International Enrolment Fairly Stable, Despite "Jumpers"

internat enrol

We’re losing international student enrolment. We’re gaining international student enrolment.

Those are not necessarily contradictory statements when it comes to an annual update presented to the college’s Board of Governors during its March 28th meeting.

Since the huge influx of international students began to benefit St. Clair (and most Canadian postsecondary schools) about eight years ago, the Windsor and Chatham campus enrolment of global scholars has skyrocketed.

As the accompanying graphic at the top of this page demonstrates, from the “base year” of 2018, international enrolment in Windsor and Chatham has approximately doubled. (“Day 10” in the chart’s title refers to the semester deadline when enrolment numbers are official.)

The past year or two, however, have seen slight (one percent-ish) dips in international enrolment at the Windsor and Chatham campuses, but not overall for St. Clair ...

... Because When St. Clair’s “sister school” relationship with the Toronto area’s Ace Acumen Academy is rolled into the equation, annual international enrolment has continued to escalate in a substantial fashion.

Ace Acumen is a private-sector school, that provides secondary school education and English-language training to immigrants (chiefly from Asia).

In the mid-2010s, it began searching for a public college that it could partner with, in order to provide its students with some follow-up – and on-site – postsecondary education opportunities. After months of negotiation, in early 2014, it launched such a partnership with St. Clair.

With abundant academic oversight and licensing its curriculum to the private school, St. Clair offers these programs at Ace Acumen’s multiple campuses in the GTA: Business, Computer Systems Technician–Networking, Data Analytics for Business, Office Administration–Health Services, International Business Management–Logistics, Human Resources Management, and Social Service Worker-Gerontology.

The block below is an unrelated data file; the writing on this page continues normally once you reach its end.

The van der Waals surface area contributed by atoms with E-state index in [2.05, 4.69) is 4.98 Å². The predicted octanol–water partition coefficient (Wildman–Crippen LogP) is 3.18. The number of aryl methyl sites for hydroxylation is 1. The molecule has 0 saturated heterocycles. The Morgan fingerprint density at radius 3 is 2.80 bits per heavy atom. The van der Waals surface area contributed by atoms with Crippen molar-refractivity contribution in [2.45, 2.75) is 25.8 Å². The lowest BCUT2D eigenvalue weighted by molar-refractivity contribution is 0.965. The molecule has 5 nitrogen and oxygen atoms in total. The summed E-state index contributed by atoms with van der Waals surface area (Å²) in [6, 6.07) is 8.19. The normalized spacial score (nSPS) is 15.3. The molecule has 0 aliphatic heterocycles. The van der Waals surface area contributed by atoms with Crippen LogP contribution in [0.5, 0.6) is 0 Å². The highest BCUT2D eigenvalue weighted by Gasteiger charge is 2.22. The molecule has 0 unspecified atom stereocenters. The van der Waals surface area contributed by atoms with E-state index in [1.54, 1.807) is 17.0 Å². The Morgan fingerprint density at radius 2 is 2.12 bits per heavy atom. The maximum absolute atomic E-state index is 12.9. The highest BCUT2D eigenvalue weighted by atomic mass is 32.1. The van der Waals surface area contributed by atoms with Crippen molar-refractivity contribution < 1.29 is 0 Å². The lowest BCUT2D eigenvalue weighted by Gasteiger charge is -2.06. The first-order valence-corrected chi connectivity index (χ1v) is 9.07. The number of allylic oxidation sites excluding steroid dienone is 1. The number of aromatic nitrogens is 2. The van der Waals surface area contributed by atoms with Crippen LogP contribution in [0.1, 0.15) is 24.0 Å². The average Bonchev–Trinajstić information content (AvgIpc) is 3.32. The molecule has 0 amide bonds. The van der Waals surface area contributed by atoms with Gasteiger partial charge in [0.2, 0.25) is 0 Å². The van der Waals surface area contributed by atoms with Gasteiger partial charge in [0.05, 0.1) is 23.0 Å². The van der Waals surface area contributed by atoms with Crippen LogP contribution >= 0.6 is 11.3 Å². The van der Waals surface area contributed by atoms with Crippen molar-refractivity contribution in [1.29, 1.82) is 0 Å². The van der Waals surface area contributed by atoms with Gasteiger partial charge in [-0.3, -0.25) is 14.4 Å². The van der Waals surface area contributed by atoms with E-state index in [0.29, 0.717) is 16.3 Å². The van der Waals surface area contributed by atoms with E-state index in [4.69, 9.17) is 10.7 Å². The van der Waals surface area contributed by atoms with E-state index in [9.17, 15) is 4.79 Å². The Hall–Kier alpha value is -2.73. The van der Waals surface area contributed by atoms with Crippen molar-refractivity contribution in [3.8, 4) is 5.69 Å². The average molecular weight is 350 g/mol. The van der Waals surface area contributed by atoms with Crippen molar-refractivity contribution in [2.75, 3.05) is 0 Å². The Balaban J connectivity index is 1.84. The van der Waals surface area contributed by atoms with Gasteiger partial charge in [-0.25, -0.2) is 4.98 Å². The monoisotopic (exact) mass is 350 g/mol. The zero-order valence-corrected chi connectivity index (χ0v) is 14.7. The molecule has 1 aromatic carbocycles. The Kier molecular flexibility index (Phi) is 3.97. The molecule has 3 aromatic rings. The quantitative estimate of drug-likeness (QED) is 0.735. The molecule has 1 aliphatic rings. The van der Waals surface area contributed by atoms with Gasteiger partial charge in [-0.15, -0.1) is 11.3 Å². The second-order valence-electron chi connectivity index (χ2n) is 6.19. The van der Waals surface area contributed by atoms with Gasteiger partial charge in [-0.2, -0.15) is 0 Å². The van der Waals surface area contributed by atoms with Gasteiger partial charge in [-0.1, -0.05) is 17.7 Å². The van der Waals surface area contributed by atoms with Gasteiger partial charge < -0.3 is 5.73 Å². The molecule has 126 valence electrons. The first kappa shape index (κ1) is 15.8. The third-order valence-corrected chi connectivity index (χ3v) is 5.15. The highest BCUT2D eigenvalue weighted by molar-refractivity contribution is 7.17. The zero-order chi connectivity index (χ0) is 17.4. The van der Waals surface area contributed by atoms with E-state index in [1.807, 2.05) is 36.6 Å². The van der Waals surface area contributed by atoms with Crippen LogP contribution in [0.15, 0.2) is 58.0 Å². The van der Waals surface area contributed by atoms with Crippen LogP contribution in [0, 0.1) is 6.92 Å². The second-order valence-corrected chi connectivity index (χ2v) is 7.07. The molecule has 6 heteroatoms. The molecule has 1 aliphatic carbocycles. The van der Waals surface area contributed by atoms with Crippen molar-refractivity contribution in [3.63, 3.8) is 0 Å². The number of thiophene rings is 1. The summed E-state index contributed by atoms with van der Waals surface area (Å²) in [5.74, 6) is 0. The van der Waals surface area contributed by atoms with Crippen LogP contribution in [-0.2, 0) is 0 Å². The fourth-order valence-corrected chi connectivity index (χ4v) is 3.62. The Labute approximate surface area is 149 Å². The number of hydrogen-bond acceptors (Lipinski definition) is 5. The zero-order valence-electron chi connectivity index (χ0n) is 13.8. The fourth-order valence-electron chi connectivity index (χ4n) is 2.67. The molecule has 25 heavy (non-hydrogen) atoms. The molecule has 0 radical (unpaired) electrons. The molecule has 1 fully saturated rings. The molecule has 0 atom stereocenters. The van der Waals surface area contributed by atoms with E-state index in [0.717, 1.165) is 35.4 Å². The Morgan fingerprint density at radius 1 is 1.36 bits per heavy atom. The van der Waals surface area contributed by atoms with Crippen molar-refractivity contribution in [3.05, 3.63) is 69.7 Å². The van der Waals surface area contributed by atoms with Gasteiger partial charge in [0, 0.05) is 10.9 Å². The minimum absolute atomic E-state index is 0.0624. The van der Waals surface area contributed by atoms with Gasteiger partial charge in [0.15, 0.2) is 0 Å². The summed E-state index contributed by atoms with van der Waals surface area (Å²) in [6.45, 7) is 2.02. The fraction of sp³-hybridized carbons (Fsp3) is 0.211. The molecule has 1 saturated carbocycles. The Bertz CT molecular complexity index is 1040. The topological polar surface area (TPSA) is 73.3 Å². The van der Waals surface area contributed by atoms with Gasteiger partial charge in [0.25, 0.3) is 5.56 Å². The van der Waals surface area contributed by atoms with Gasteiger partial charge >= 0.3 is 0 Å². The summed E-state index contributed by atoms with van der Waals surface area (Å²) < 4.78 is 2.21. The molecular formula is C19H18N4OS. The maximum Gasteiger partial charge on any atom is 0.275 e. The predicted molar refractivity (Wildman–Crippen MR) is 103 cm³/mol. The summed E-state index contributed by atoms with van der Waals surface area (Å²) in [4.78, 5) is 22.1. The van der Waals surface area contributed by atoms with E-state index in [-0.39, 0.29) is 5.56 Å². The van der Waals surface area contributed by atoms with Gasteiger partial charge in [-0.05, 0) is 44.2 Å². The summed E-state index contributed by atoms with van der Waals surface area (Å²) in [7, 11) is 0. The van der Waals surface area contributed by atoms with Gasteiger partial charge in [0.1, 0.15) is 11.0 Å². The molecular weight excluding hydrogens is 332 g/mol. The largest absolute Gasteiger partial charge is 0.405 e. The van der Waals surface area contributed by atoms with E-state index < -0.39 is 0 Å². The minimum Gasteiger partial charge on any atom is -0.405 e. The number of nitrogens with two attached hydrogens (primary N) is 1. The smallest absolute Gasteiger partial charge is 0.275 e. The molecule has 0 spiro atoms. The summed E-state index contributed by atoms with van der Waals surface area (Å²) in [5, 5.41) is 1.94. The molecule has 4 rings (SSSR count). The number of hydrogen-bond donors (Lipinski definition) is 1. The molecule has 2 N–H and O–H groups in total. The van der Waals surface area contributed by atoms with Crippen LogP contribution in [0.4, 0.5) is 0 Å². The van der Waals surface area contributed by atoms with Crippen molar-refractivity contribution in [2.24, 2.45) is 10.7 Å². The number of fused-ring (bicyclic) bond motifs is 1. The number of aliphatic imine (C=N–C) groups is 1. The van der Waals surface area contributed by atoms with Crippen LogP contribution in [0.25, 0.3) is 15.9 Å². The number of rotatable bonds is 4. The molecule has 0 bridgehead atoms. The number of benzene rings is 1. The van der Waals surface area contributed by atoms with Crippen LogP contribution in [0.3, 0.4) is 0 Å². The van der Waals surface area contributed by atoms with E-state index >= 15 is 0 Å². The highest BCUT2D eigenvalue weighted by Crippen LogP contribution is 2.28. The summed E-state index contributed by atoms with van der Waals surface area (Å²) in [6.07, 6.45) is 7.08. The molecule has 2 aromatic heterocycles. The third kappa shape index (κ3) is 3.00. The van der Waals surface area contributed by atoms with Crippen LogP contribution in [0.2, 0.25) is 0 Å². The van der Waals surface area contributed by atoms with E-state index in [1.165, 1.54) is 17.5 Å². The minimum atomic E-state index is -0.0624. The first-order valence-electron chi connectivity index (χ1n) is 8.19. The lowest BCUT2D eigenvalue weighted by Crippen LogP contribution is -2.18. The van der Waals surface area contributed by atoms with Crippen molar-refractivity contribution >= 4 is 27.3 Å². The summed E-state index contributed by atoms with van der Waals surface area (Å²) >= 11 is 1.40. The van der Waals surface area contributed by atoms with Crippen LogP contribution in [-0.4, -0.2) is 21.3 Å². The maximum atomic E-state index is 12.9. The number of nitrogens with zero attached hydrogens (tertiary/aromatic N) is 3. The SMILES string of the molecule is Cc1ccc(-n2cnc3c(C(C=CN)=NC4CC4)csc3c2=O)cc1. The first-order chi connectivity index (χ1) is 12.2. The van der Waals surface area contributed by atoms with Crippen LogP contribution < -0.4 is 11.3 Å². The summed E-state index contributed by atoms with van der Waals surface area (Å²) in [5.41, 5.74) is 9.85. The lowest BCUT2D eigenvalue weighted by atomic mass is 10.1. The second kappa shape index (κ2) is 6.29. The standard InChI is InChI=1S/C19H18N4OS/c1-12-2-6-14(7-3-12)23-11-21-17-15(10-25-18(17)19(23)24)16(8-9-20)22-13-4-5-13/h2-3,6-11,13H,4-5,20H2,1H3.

International enrolment associated with the public/private college partnership has climbed steadily since Acumen and St. Clair arranged their union.

Recently, a phenomenon now referred to as “jumpers” has arisen, as cited in the administration’s report to the Board of Governors. These are international students who had, initially, been accepted for admission to St. Clair’s Windsor or Chatham campuses (and, for that matter, other non-Toronto-based Ontario colleges), but who then transferred to Toronto area schools after their arrival in Canada. Fortunately, this college was able to retain many of them by luring them into the St. Clair-delivered programs at Ace Acumen, rather than losing them entirely to other Toronto-area colleges.

Those “jumpers”, it is thought, probably explain the slight dips in Windsor/Chatham international enrolment during the past couple of years – and the increases in Acumen’s attendance.


• The 2023-24 budget features another big surplus:

• Saint athletes excelled during the past year:

• The college continues to contribute to the economic well-being of southwestern Ontario:

• The college will continue to pursue its Strategic Directions in the coming year: